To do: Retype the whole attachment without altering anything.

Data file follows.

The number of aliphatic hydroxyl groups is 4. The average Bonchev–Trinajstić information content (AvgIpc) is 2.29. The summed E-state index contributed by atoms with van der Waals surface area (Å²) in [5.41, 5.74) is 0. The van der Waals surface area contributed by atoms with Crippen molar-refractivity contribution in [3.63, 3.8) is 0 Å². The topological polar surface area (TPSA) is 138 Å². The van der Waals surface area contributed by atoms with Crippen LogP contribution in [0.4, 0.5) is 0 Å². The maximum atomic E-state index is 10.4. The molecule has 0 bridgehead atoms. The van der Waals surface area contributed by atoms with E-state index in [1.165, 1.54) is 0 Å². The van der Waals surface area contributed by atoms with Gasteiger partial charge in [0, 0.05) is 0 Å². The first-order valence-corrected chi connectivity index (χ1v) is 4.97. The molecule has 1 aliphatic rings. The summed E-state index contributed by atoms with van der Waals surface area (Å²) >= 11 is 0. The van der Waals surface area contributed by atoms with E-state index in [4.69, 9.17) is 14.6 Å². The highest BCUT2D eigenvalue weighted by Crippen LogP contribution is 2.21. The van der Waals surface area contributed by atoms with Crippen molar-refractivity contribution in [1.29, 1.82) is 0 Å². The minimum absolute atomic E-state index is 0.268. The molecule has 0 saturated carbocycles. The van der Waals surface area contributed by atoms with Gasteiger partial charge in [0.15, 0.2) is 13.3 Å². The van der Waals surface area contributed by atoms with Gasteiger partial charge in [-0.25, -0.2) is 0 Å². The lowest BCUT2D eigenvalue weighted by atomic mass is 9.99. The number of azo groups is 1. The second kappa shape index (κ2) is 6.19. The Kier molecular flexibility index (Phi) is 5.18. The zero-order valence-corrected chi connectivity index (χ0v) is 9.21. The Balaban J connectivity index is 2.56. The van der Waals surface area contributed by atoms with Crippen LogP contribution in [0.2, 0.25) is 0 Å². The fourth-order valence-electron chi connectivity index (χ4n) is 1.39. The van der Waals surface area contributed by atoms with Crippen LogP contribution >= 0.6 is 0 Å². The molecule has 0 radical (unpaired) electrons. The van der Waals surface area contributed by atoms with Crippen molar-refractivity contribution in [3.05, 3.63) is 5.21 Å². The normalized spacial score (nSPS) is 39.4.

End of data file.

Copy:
The number of aliphatic hydroxyl groups is 4. The average Bonchev–Trinajstić information content (AvgIpc) is 2.29. The summed E-state index contributed by atoms with van der Waals surface area (Å²) in [5.41, 5.74) is 0. The van der Waals surface area contributed by atoms with Crippen molar-refractivity contribution in [3.63, 3.8) is 0 Å². The topological polar surface area (TPSA) is 138 Å². The van der Waals surface area contributed by atoms with Crippen LogP contribution in [0.4, 0.5) is 0 Å². The maximum atomic E-state index is 10.4. The molecule has 0 bridgehead atoms. The van der Waals surface area contributed by atoms with E-state index in [1.165, 1.54) is 0 Å². The van der Waals surface area contributed by atoms with Gasteiger partial charge in [0, 0.05) is 0 Å². The first-order valence-corrected chi connectivity index (χ1v) is 4.97. The molecule has 1 aliphatic rings. The summed E-state index contributed by atoms with van der Waals surface area (Å²) >= 11 is 0. The van der Waals surface area contributed by atoms with E-state index in [4.69, 9.17) is 14.6 Å². The highest BCUT2D eigenvalue weighted by Crippen LogP contribution is 2.21. The van der Waals surface area contributed by atoms with Crippen molar-refractivity contribution in [1.29, 1.82) is 0 Å². The minimum absolute atomic E-state index is 0.268. The molecule has 0 saturated carbocycles. The van der Waals surface area contributed by atoms with Gasteiger partial charge in [0.15, 0.2) is 13.3 Å². The van der Waals surface area contributed by atoms with Gasteiger partial charge in [-0.25, -0.2) is 0 Å². The lowest BCUT2D eigenvalue weighted by atomic mass is 9.99. The number of azo groups is 1. The second kappa shape index (κ2) is 6.19. The Kier molecular flexibility index (Phi) is 5.18. The zero-order valence-corrected chi connectivity index (χ0v) is 9.21. The Balaban J connectivity index is 2.56. The van der Waals surface area contributed by atoms with Crippen LogP contribution in [0.2, 0.25) is 0 Å². The fourth-order valence-electron chi connectivity index (χ4n) is 1.39. The van der Waals surface area contributed by atoms with Crippen LogP contribution >= 0.6 is 0 Å². The molecule has 0 radical (unpaired) electrons. The van der Waals surface area contributed by atoms with Crippen molar-refractivity contribution in [3.05, 3.63) is 5.21 Å². The normalized spacial score (nSPS) is 39.4.